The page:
Cliff Root and his wife, Marisa, traveled more than 400 miles and five hours from their hometown in Sheridan, Wyo., so Cliff could receive care at Northern Colorado Rehabilitation Hospital in Johnstown, Colo. And, they’ll tell you that every minute and every mile was worth it.
Almost two years ago, Root, who was 65 years old and on the cusp of retiring, suffered a massive stroke. A Vietnam veteran, Root was an active member of his community and integral in leading the economic development and policy of the state. He was an avid golfer and enjoyed participating in outdoor activities like hunting and hiking.
It was on a hiking trail with his wife that he suffered a stroke. “It was so sudden,” Root says. “Initially, I didn’t have the obvious signs of a stroke, so I wasn’t sure what was happening. I had extreme vertigo, nausea and problems with my eye, but I didn’t think it was a stroke.”
After an emergency phone call by his wife, Root was taken to a local hospital in Sheridan, Wyo. where he was diagnosed as having had a stroke. Root was unable to move his arms or legs, and he was unable to speak or communicate. It took him a while to process what had happened to him. His attending physician recommended outpatient therapy, but Root and his wife knew he needed more specialized treatment to recover. They were adamant about going to Northern Colorado Rehabilitation Hospital, where his stepdaughter works. His wife drove him the whole way.
“Choosing the right care is huge,” he says. “I knew I had to come here where they specialize in stroke rehabilitation. I was inspired by the people here who believed I could recover. It gave me a foundation and made me believe in myself.”
Root says it took a lot of support and consideration from his healthcare team and his family to help him recover. “I just had to surrender,” he says. “I couldn’t communicate my thoughts or move my muscles. It took a tremendous amount of energy just to listen. When you can’t communicate, it’s easy to become isolated if those helping you aren’t tolerant and understanding. I could have become part of the background, but I didn’t. “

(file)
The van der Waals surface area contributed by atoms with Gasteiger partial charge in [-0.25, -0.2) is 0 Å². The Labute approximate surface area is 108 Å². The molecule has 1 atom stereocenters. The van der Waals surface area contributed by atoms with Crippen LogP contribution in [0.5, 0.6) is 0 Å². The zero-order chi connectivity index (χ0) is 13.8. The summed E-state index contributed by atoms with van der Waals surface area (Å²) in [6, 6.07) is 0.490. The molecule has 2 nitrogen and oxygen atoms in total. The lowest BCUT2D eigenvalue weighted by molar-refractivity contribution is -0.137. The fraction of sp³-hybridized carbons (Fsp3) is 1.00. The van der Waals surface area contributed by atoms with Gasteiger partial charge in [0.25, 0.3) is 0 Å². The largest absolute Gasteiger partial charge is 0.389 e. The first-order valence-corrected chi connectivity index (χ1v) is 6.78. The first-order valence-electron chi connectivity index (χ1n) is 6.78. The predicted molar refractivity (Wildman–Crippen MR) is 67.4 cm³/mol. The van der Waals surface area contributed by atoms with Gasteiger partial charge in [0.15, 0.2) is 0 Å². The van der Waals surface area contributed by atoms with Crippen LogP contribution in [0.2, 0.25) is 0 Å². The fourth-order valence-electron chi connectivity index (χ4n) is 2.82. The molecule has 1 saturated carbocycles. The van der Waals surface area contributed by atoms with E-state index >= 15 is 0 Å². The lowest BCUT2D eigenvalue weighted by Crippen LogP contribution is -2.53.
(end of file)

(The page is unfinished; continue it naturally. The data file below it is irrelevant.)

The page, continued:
Root admits that his healing process was challenging, but he kept thoughts of his family in the forefront to motivate him.
“There was such a role reversal; I went from being a father to a son,” he says. “Internally, I was so angry because I didn’t want to be that way. It was a ‘too much’ moment when I realized how incapacitated I had become.”
Root says he wanted to give up at times, but with the support of his family and the healthcare team, he kept going. He worked daily with physical therapists, occupational therapists, speech pathologists and others on his healthcare team. After three weeks, he was able to speak and walk, and had minimum balance, hearing and vision issues. He was discharged home and continued to receive outpatient therapy. With some adaptations, Root now participates in activities he enjoys like golfing and hunting.
“I was still making adjustments after I got home, but time is a great healer,” Root says. Since his recovery, Root has shared his story numerous times with others and plans to continue to do so. “I want to offer hope and encouragement to others who have gone through what I’ve gone through,” he says. “I want them to have the courage to do what I did to recover. I hope I can be an inspiration.”
“I had a lot of people pulling for me,” he continues. “A stroke can take down anyone, but with the right care and attitude, you can live a full life again. I’m living proof. If I can do it, others can do it too!”